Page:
By Bruce Levine–

WRIGLEY FIELD (CBS) — Starlin Castro has found his game and won’t be returning to the mediocre player that patrolled shortstop for the Cubs in 2013.

After a terrible season that messed with his own confidence the 24-year-old Dominican infielder has been the co- supporter of the Cubs offense with first baseman Anthony Rizzo.

Castro has put up the best numbers of any shortstop other than National League batting leader Troy Tulowitzki. On Wednesday, he drove in his team high 45th run in the fourth inning off of Reds starter Mat Latos.

A return to the All Star Game would be the validation that Castro has been looking for since signing a seven year $60 million contract in August of 2012, which runs through 2019 with a club option for 2020.

“It would mean everything for me to be an All Star this year,” Castro indicated to me Wednesday. “That was one of my biggest goals for this year, when I was working to get my game back.”

Castro reported to spring training in the best condition of his four year major league career. To say he was on a mission would be an understatement after hitting .245 in 2013.

“After a bad year last year I had to work hard and prove what kind of player I was again,” he said. “Last year was a good experience for me because I learned I needed to work hard to stay good. I am hoping to be picked as an All Star.”

The Cubs shortstop made the All Star team in his first two seasons. He said that his goal was to make the team every year, like his model for the position Derick Jeter.

That all began to go downhill in the middle of 2012. After signing the long term deal, Castro returned to form the last two months of 2012 only to watch his numbers and overall production sink to new lows last year.”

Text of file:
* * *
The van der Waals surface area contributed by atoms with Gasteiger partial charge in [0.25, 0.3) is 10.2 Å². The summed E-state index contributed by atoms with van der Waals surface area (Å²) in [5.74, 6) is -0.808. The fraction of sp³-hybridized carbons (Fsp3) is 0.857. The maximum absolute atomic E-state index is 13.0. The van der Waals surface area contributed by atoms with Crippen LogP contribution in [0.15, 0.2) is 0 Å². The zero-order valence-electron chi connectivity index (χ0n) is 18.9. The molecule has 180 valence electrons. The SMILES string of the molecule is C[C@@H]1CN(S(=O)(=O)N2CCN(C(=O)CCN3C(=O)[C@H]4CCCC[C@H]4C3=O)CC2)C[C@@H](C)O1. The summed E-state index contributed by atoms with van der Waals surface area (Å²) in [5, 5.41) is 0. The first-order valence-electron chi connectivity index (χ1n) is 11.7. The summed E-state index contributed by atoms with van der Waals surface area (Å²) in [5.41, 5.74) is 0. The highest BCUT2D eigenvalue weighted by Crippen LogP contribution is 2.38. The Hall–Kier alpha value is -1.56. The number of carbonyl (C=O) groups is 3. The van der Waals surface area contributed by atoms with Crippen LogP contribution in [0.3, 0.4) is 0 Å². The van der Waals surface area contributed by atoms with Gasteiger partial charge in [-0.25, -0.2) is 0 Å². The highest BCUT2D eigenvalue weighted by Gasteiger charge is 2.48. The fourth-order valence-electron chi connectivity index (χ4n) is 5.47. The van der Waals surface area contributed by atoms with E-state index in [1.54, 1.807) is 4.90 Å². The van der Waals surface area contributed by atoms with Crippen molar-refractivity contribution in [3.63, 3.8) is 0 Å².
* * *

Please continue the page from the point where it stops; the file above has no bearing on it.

“The biggest reason I am better is maturity,” he said to the question on his improvement. I have a better feeling for who I am as a player and person. I am relaxed and don’t try to think too much about playing, just do it.”

The young leaders on the evolving Cubs team appear to be Jeff Samardzija, Anthony Rizzo and Castro. The Cubs shortstop has a different take on how leaders come about.

“My responsibility is to work hard and help my teammates be comfortable and relaxed,” he said. “You don’t say you are a leader. If you do the right things and be a great teammate those things just happen over time.”

Castro pointed to the way former teammate and mentor Alfonso Soriano led by example.

“Everybody loved that guy,” Castro said, about the man who took him into his own home when the 19-year-old shortstop was promoted to the major leagues in 2010. “He never said he was the leader. We all looked at him as a leader by the way he played and treated people. Leaders are like him the way they come in early, work hard and take care of the young teammates.”

The power game is also coming on strong for Castro, who already has more home runs in 76 games than he did in all of 2014.

“He is a young man that has the ability to put the bat on the ball and has strength,” said manager Rick Renteria. “He seems to be getting bigger. He is filing out and turning into a man with maturity and his body coming together. Will he hit a lot of home runs? It is possible.”

Castro passed his entire RBI output (44) for 2013, with the base hit in Wednesday’s game.